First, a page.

Do you know what veterinarians are looking for during your dog’s physical exam? Learn what to look for so you can involve yourself in the process.
Vets have all the luck. Their patients are cute, furry and don’t ask for second opinions. Well, at least not usually. A trusted, loving vet plays such a critical role in the health and well-being of your dog. But you’re curious (and maybe you’ve wanted to ask), what exactly is your vet examining during a physical checkup of your pet?
For the answer, the Woof Report turned to Dr. Patty Khuly’s recent post at PetMD (you’ve heard us mention Dr. Khuly before since we’re fans of her Dolittler.com blog). Every vet has their own examination methods of course, but here’s a quick look at her top ten elements of the vet physical exam. These will help you, as Dr. Khuly explains, “interpret what your vet is doing,” and encourage you to “ask questions and involve yourself in the process.”
From vital signs to intangible signs of canine health, a good vet will exam your dog from head to tail to assess her state of health. Here’s a quick primer on each step in the process, and be sure to read the full article at the link below for all of the details.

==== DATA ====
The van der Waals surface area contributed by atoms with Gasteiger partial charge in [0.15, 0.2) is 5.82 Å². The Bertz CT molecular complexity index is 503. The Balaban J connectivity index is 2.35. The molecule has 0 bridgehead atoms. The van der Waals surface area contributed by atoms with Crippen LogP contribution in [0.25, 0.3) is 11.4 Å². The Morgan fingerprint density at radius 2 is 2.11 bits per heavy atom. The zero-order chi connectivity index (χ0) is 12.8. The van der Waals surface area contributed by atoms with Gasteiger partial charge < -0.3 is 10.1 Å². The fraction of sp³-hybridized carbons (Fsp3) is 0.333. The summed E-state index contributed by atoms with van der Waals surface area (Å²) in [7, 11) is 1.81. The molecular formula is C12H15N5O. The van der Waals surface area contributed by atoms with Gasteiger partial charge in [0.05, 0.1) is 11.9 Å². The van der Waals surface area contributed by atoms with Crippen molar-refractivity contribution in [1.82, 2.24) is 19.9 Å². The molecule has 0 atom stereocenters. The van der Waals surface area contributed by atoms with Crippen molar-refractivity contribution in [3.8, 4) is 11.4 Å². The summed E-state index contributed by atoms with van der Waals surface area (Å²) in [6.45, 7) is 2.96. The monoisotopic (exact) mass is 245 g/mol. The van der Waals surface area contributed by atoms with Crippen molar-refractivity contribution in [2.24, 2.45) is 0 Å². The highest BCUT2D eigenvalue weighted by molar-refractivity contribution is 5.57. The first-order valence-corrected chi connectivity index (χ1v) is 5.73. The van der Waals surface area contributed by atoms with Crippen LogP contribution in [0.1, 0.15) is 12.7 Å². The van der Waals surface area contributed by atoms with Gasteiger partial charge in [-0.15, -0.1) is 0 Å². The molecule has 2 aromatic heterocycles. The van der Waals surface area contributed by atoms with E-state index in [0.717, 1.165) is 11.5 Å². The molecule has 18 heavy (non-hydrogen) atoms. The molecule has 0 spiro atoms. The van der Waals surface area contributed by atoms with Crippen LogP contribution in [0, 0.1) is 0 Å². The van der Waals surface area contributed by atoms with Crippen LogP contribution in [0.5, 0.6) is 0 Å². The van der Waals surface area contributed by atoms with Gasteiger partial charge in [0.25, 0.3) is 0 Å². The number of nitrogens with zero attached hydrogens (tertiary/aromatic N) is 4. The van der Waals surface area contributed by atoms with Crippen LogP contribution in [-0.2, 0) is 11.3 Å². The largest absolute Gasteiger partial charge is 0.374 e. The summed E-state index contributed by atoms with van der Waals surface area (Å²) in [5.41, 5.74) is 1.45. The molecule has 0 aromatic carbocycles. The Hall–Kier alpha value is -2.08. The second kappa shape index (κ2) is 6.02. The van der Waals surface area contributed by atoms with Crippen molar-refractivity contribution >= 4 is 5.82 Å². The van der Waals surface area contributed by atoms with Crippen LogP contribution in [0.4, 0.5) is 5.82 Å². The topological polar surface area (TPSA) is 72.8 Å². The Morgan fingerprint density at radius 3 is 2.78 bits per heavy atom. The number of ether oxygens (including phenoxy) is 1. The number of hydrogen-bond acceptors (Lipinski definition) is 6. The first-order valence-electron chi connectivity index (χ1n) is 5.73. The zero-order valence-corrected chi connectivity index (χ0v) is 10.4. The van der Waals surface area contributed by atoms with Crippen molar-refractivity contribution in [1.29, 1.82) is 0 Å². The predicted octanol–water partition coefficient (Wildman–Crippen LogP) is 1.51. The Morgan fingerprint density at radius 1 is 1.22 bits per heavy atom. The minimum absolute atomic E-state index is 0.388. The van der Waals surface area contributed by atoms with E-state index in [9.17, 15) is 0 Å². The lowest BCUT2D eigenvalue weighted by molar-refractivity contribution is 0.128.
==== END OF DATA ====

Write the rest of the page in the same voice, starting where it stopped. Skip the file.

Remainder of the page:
#1. General overview
Your vet takes your pet’s vital signs, notes any immediate impressions in attitude as well and assesses her total “body condition score.”
#2. The head
By looking closely at the eyes, ears, nose, mouth and teeth, your vet can check for discharge, levels of hydration and other critical signs of health.
#3. Skin and coat
A close look at the skin and coat can tip off the vet to fleas, ticks, lumps and general hydration.
#4. The chest
By listening to your pet’s chest with a stethoscope, vets “try to alter your pet’s breathing pattern with our hands on the nose and mouth and feel the pulses as they relate to the beats of the heart.” To help the vet stay focused, it’s best to stay quiet during this aspect of the exam.
By feeling for the pulse during the chest exam, your vet also checks the refill time for the mucous membranes and that pulses are well synchronized with the heartbeat.
Your vet takes the time to assess the symmetry of the musculature and your pet’s mobility by observing how your pet moves and physically moving the limbs in their joints.
#7. The abdomen
By palpating the abdomen, the vet can assess the size and texture of the organs and identify any abnormal masses.
#8. Lymph nodes
Vets palpate the nodes in the neck, in front of the shoulders, and behind the knees and look for enlarged lymph nodes throughout the body.
By testing basic reflexes and cranial nerves, vets can review basic neurologic response.
#10. The invisible intangibles
Little things like your pet’s scent or motion may cue your vet to other problems. Experienced vets are often successful at identifying health issues that don’t present themselves with obvious signs.
Read the full article from Dr. Patty Khuly, VMD, MBA at PetMd.com (check out her well-read blog, Dolittler.com, too)
Thank you to Bruce Toombs and Wrinkles for the photo.
Originally posted September 2009; reviewed and updated September 2016.